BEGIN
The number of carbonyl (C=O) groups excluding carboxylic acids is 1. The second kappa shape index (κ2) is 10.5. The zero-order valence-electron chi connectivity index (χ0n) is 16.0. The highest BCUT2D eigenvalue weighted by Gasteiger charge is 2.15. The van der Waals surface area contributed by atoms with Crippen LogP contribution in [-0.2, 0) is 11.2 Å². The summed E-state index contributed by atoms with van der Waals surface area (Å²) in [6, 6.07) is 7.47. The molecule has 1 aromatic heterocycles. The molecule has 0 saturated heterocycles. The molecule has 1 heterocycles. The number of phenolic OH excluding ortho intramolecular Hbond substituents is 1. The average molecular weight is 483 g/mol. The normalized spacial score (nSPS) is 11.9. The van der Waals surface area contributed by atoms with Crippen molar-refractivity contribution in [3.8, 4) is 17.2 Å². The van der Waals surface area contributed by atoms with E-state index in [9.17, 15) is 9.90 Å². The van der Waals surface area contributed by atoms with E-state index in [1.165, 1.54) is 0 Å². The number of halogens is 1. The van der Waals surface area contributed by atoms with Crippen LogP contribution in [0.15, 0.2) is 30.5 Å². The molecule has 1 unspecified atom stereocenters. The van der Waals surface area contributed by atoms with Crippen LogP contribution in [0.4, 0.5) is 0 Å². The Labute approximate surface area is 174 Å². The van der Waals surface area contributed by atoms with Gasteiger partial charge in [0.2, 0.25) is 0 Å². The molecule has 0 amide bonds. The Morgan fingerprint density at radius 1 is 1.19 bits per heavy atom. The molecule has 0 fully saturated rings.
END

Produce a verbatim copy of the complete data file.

The number of carbonyl (C=O) groups excluding carboxylic acids is 1. The second kappa shape index (κ2) is 10.5. The zero-order valence-electron chi connectivity index (χ0n) is 16.0. The highest BCUT2D eigenvalue weighted by Gasteiger charge is 2.15. The van der Waals surface area contributed by atoms with Crippen LogP contribution in [-0.2, 0) is 11.2 Å². The summed E-state index contributed by atoms with van der Waals surface area (Å²) in [6, 6.07) is 7.47. The molecule has 1 aromatic heterocycles. The molecule has 0 saturated heterocycles. The molecule has 1 heterocycles. The number of phenolic OH excluding ortho intramolecular Hbond substituents is 1. The average molecular weight is 483 g/mol. The normalized spacial score (nSPS) is 11.9. The van der Waals surface area contributed by atoms with Crippen molar-refractivity contribution in [3.8, 4) is 17.2 Å². The van der Waals surface area contributed by atoms with E-state index in [9.17, 15) is 9.90 Å². The van der Waals surface area contributed by atoms with E-state index in [1.165, 1.54) is 0 Å². The number of halogens is 1. The van der Waals surface area contributed by atoms with Crippen LogP contribution in [0.15, 0.2) is 30.5 Å². The molecule has 1 unspecified atom stereocenters. The van der Waals surface area contributed by atoms with Crippen LogP contribution in [0.4, 0.5) is 0 Å². The Labute approximate surface area is 174 Å². The van der Waals surface area contributed by atoms with Gasteiger partial charge in [0.2, 0.25) is 0 Å². The molecule has 0 amide bonds. The Morgan fingerprint density at radius 1 is 1.19 bits per heavy atom. The molecule has 0 fully saturated rings.